“With the ‘investigations’ of the Park Police, the FBI, Fiske, and Starr, this tiny square of land may yet become the symbol of a coverup conducted by people who have, with the help of the press, placed themselves above the law,” Ruddy wrote.
Ruddy, now the CEO of Newsmax and an informal adviser to Trump, declined to comment.
'Dogged at getting at the truth'
Starr issued the report on Foster’s death on Oct. 10, 1997, more than four years later. Its conclusion: Foster put a gun in his mouth and killed himself.
A suicide expert quoted in the report said he had “100 percent degree of medical certainty” that the death was a suicide.
Kavanaugh soon resigned from Starr’s office and joined Kirkland & Ellis. But at Starr’s request, he returned to the independent counsel’s office to support an effort in the Supreme Court to obtain notes that Foster’s lawyer made of a conversation with him just days before Foster’s death.
In his only Supreme Court appearance, Kavanaugh argued that the attorney-client privilege disappeared after Foster’s death. The court disagreed, voting 6-to-3 against Kavanaugh and Starr.
Kavanaugh stayed on to help Starr’s investigation into Clinton’s relationship with Lewinsky, which came to light in part because of Clinton’s testimony in a civil suit brought by Paula Jones, who accused Clinton of harassment.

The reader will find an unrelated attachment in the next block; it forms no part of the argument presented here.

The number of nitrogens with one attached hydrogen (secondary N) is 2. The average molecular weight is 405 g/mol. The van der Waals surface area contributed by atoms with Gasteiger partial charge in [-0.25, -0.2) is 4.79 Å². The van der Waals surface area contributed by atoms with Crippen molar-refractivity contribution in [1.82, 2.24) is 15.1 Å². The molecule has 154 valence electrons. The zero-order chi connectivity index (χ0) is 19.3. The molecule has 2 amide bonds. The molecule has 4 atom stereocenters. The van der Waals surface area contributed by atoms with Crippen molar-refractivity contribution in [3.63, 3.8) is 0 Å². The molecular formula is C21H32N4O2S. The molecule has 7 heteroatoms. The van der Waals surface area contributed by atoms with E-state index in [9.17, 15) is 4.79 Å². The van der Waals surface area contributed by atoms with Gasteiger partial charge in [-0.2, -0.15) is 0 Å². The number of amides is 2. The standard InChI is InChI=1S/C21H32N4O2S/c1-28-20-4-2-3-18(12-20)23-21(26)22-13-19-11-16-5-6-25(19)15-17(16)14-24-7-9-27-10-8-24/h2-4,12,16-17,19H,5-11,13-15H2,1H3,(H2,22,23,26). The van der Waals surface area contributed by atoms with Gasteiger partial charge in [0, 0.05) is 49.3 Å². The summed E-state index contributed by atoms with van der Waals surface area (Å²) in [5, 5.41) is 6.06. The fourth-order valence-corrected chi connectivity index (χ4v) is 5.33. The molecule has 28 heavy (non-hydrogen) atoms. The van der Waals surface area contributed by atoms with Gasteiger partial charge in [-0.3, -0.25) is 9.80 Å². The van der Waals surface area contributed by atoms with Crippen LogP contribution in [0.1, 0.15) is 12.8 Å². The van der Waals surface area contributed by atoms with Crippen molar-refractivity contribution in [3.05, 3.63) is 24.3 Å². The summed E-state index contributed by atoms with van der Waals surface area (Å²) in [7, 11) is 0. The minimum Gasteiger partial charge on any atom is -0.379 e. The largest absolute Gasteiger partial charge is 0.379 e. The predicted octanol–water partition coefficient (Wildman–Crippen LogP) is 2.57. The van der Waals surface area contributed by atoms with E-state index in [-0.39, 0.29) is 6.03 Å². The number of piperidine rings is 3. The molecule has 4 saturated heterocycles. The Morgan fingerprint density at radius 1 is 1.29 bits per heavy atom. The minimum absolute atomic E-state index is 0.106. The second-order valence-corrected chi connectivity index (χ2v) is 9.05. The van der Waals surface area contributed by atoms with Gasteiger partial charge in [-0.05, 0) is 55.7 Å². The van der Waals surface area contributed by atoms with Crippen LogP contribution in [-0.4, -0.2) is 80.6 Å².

Kavanaugh wrote a section of Starr’s report dealing with the grounds for impeaching Clinton.
After leaving Starr’s office and serving in the George W. Bush White House, Kavanaugh was nominated by Bush for a seat on the U.S. Court of Appeals for District of Columbia Circuit. In his 2006 Senate Judiciary Committee hearing, he was asked by Sen. Dianne Feinstein (D-Calif.) to reflect on Starr’s investigation.
Kavanaugh testified that in retrospect, “it was probably a mistake” for Starr to take on additional lines of inquiry beyond his original mandate to look into the Clintons’ Whitewater land deal and a small Arkansas savings and loan. He did not specifically mention the Foster matter.
Kavanaugh went further in a 2009 article in the Minnesota Law Review. He said that Starr operated under a “badly flawed” law, “particularly to the extent to which it allowed civil suits against presidents to proceed while the President is in office.”
Kavanaugh, who served as Bush’s associate counsel and staff secretary, said he came to believe that presidents are too busy to deal with civil lawsuits and criminal investigations, suggesting such matters be deferred until they leave office. He stressed that a malevolent president could still be impeached.
Kavanaugh was proud of his work on the Foster case. “What’s important in these investigations, however, is that the American people, at the end of the day, have confidence that the person was dogged at getting at the truth; that the person was not restricted by a narrow mandate . . . but the person really went after it hard. And that’s what Judge Starr did in his investigation,” he said on CNN in 1999.
Starr said he is ultimately responsible for the length of the investigation.
“That point has to be laid at my feet, not at Brett Kavanaugh’s feet,” Starr said.
Alice Crites contributed to this report.